With a snarl, Fiearius slammed both his palms against the rickety metal door and marched into the cramped bedroom without a word of hello or warning. Inside, Dez sat on the edge of his bed, leaning on his knees as he read from a book. He looked up in surprise, opening his mouth to speak. But Fiearius, burning with rage, had no interest in what he wanted to say.
“You need to leave,” he heard himself growl.
Dez blinked at him slowly. “Excuse me?”
“Leave,” Fiearius snapped, pointing out the door. “Leave. Now. Get off my ship before I force you off.”
Carefully, Dez put his book aside and stood up to his feet. “Am I entitled to ask why?”
“No,” was Fiearius’ immediate answer. “No you’re fucking not. Just get. The hell. Out of here.” It was taking all of his self control to not just grab the man by the throat. And with the way Dez did not immediately follow his order, he thought he might have to.
In fact, he just stood there, his brow creased, his eyes searching over him. At last he said, mildly sarcastic, “Oh. She found out, didn’t she?”
Fiearius’ fingers curled into a fist. “Don’t ev — ”
“And let me guess,” Dez went on. “She’s left you? Funny, didn’t I tell you that exact thing would happen?”
“You don’t want to keep talking.”
“Didn’t I say that she wouldn’t understand? That she’d give up on you the moment you showed your true colors?” Dez regarded him with interest. “Honestly, can you say you’re surprised? Surely you saw this coming.”
He had. Of course he had. Every second he hadn’t told Leta about the Flush, he could feel them inching closer to their end. The entire time it hung over him, he knew he was failing and that things were getting worse, not better, but he had become an expert at ignoring it, denying it, pretending that it wasn’t that big of a deal. Of course he knew it was coming. But that didn’t change anything.
“I’m not fucking kidding, Dez.” His was fighting to keep his voice below shouting levels. “I want you gone.”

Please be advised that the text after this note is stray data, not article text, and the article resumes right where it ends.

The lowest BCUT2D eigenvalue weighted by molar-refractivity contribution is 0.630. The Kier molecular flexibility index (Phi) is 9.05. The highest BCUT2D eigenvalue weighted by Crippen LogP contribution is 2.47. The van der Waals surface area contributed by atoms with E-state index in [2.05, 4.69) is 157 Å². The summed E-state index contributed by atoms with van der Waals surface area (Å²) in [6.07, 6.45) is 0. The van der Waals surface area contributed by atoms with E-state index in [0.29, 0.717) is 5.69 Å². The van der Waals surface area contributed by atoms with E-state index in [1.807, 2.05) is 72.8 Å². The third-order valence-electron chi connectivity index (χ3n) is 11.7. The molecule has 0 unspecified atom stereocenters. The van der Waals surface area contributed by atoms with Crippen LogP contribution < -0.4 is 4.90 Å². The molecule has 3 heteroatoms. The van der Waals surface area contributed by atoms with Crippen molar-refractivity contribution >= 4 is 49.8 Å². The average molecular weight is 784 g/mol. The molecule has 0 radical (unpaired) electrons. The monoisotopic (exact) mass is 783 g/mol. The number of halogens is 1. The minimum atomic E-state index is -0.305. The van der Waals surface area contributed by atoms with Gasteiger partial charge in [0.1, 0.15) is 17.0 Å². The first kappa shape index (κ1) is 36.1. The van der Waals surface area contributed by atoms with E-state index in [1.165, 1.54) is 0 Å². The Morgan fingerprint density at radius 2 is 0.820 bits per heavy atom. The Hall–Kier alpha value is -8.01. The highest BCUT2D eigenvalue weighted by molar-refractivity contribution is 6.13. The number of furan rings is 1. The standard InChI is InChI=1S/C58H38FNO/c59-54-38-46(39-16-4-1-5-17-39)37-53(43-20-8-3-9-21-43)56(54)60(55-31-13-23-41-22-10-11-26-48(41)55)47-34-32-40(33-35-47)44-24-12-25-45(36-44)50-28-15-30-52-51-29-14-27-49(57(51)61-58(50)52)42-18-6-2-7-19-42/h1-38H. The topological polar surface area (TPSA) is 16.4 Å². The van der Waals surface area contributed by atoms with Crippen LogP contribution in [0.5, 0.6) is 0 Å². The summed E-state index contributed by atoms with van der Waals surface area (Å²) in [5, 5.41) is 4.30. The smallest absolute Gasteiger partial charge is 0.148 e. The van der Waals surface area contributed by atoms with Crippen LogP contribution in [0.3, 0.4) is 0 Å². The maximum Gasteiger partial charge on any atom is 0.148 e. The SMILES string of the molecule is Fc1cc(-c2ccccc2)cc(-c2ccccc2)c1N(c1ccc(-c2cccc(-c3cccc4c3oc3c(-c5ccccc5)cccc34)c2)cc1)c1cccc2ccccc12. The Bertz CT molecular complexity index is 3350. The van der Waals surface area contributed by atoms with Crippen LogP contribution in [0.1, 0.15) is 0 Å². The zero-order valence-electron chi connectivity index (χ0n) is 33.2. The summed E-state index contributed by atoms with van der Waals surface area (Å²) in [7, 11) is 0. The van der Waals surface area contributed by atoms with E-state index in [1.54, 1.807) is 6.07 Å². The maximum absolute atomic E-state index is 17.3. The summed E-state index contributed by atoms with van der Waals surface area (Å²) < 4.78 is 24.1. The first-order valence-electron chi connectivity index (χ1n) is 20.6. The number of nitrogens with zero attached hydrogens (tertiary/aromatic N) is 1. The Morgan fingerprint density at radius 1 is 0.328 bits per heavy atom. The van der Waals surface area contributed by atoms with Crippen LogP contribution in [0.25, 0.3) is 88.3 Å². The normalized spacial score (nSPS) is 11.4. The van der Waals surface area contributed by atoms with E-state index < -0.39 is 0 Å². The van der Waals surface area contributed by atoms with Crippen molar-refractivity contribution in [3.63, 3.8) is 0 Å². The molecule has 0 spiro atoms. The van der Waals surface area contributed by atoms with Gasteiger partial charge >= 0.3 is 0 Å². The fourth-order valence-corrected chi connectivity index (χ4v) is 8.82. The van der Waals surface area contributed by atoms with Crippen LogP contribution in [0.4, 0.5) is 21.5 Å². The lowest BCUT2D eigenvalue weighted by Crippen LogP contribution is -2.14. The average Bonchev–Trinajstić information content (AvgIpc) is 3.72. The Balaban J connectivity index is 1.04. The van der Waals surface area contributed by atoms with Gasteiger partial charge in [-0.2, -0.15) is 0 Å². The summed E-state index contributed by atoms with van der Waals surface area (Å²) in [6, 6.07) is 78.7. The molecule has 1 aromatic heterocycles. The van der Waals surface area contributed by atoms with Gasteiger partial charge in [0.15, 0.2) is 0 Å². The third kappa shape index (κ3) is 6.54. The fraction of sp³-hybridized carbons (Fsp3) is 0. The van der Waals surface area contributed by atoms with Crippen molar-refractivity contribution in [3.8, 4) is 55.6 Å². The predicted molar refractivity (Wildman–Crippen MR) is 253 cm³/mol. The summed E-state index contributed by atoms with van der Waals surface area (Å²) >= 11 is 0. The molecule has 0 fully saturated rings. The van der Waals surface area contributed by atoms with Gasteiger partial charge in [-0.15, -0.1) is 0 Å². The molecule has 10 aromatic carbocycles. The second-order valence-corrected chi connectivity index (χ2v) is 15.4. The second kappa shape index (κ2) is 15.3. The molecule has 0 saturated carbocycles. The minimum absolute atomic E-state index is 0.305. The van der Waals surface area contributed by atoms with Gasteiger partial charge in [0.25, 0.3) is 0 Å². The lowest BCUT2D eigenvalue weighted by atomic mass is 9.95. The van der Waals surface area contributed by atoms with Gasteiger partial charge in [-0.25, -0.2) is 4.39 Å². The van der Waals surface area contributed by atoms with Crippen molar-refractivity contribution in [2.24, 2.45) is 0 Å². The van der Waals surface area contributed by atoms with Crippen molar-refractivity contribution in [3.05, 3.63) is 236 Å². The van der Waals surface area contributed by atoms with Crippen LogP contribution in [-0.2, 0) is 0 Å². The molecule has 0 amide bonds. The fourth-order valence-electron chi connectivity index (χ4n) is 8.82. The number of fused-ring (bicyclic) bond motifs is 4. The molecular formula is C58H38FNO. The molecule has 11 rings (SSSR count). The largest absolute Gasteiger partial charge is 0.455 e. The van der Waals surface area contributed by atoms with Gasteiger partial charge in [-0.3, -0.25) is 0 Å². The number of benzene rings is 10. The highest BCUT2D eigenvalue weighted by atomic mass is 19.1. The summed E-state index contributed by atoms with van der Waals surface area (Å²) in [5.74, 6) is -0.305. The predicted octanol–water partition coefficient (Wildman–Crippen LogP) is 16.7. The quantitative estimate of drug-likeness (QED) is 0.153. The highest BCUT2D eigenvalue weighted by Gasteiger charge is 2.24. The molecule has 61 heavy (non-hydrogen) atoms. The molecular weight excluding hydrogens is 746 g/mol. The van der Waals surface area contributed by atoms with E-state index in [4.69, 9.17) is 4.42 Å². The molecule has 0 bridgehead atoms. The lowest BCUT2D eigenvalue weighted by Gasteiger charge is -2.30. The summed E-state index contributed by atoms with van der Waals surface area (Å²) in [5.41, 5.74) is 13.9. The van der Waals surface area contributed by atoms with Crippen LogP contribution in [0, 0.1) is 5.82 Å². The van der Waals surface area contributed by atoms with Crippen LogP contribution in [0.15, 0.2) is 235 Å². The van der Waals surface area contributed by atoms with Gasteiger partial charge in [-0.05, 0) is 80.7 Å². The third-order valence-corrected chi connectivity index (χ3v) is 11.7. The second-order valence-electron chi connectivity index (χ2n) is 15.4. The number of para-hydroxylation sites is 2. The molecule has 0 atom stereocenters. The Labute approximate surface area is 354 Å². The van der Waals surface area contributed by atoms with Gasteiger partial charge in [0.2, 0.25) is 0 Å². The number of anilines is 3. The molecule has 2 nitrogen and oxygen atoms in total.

“So you said,” Dez agreed. “But let me understand this. The girl leaves you because of your drug habit and you’ve decided to blame me?”
“Because you gave me that drug habit, you piece of shit!”
“I gave it to you because you asked for it,” Dez pointed out. “You knew exactly what you were getting yourself into. I didn’t force you into anything.”
“Bullshit? Alright, so you didn’t come hobbling down to the brig and beg for the pills? I just imagined that. So what, did I sneak them into your food? Crush them up and make you a drink? Or did I just force them down your throat by hand?”
“You told me to take them!”
“I told you that they would help eliminate the effects of ARC. And I told you that I thought it was the best course of action. But it was your choice to take them. It was your choice to take as many as you did.” He set his stony stare on him and added coldly, “And it was your choice to lie about it.”
Fiearius felt like he’d been punched in the face. He let out a low groan and started to pace short lengths in front of the doorway, trying to get the whirlwind of anger and frustration and despair under control. His hand dug through his hair as Leta’s furious stare burned into his mind. And then she turned and walked away. And kept walking. Until she was gone.
He didn’t even realize he’d slammed his fist into the wall until he heard the thud echo through the room. A sizeable dent was crushed into the metal. He gingerly drew back his hand, blood shining across his knuckles. His breathing started to even out.
“I should never have listened to you,” he breathed, keeping his eyes fixed on his hand. “About Flush. About the Titan. About joining the Society. About any of it.” The rage starting to come back, he glanced over his shoulder at the man standing still as a statue in the center of the room. “All your advice always leads to shit.”
Dez’s eyes narrowed on him and for a moment he said nothing. Until at last, he scoffed. “Ever since we were kids, Fiearius, you’ve come to me with your problems. You got in a fight at school, your father kicked you out, you took too much Flush, your girlfriend left you. And every time, without asking for a single thing in return, I’ve fixed your problems. All of them. But if one of my solutions doesn’t turn out the way you’d like? It’s my fault.” He lifted his brows at him and Fiearius felt compelled to look away.
Behind him, he could hear Dez gathering his small pile of belongings and shoving them into a bag. “You want me to leave? I’ll leave,” he said, sounding apathetic to the idea. “But maybe you should think on who’s really to blame in all of this. And maybe. Maybe you should take a real hard look at where you stand.” He felt his hand clap his shoulder and then drift off as his footsteps headed for the door. “Because you wouldn’t be standing there if it weren’t for me.”
Fiearius could say nothing. He felt like he’d been emptied of emotion, and he wasn’t even sure he could feel anything. After the last hour, between Cyrus and Leta and now Dez, there was nothing left in him. His feet moved on their own, taking him into the hallway where he watched Dez’s back disappear into the darkness as he left the ship.
Fiearius couldn’t say how long he stood there, staring into the black. Until finally he heard footsteps down the hall behind him. Then they stopped, some thirty feet away. He didn’t turn around as Cyrus spoke.